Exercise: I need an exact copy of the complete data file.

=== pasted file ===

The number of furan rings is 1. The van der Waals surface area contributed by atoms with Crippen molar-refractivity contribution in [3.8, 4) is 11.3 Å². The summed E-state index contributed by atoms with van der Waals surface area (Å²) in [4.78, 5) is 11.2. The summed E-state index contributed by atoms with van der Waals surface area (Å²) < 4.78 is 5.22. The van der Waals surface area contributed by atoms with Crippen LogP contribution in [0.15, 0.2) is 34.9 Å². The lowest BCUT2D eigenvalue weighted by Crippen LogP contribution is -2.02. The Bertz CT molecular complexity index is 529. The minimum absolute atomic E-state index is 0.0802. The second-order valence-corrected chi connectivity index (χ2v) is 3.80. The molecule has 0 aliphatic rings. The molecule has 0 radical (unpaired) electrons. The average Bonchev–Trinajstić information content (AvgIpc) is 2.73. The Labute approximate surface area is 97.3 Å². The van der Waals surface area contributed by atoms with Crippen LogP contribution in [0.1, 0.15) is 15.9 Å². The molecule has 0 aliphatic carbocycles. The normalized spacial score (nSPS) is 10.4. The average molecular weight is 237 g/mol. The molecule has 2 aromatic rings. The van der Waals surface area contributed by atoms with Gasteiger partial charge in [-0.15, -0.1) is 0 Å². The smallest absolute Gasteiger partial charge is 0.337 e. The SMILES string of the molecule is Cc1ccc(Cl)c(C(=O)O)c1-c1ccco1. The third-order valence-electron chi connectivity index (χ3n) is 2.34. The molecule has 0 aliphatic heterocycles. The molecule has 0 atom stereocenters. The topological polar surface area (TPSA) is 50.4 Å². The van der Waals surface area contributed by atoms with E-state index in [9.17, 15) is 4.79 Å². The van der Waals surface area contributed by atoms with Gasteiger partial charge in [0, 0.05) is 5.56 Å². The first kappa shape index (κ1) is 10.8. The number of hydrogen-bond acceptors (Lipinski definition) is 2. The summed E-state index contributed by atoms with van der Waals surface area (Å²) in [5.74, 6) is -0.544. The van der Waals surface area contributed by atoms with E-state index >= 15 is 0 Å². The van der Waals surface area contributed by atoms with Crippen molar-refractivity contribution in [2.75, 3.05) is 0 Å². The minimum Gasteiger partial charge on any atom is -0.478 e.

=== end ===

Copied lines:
The number of furan rings is 1. The van der Waals surface area contributed by atoms with Crippen molar-refractivity contribution in [3.8, 4) is 11.3 Å². The summed E-state index contributed by atoms with van der Waals surface area (Å²) in [4.78, 5) is 11.2. The summed E-state index contributed by atoms with van der Waals surface area (Å²) < 4.78 is 5.22. The van der Waals surface area contributed by atoms with Crippen LogP contribution in [0.15, 0.2) is 34.9 Å². The lowest BCUT2D eigenvalue weighted by Crippen LogP contribution is -2.02. The Bertz CT molecular complexity index is 529. The minimum absolute atomic E-state index is 0.0802. The second-order valence-corrected chi connectivity index (χ2v) is 3.80. The molecule has 0 aliphatic rings. The molecule has 0 radical (unpaired) electrons. The average Bonchev–Trinajstić information content (AvgIpc) is 2.73. The Labute approximate surface area is 97.3 Å². The van der Waals surface area contributed by atoms with Crippen LogP contribution in [0.1, 0.15) is 15.9 Å². The molecule has 0 aliphatic carbocycles. The normalized spacial score (nSPS) is 10.4. The average molecular weight is 237 g/mol. The molecule has 2 aromatic rings. The van der Waals surface area contributed by atoms with Gasteiger partial charge in [-0.15, -0.1) is 0 Å². The smallest absolute Gasteiger partial charge is 0.337 e. The SMILES string of the molecule is Cc1ccc(Cl)c(C(=O)O)c1-c1ccco1. The third-order valence-electron chi connectivity index (χ3n) is 2.34. The molecule has 0 aliphatic heterocycles. The molecule has 0 atom stereocenters. The topological polar surface area (TPSA) is 50.4 Å². The van der Waals surface area contributed by atoms with E-state index in [9.17, 15) is 4.79 Å². The van der Waals surface area contributed by atoms with Gasteiger partial charge in [0, 0.05) is 5.56 Å². The first kappa shape index (κ1) is 10.8. The number of hydrogen-bond acceptors (Lipinski definition) is 2. The summed E-state index contributed by atoms with van der Waals surface area (Å²) in [5.74, 6) is -0.544. The van der Waals surface area contributed by atoms with E-state index >= 15 is 0 Å². The van der Waals surface area contributed by atoms with Crippen molar-refractivity contribution in [2.75, 3.05) is 0 Å². The minimum Gasteiger partial charge on any atom is -0.478 e.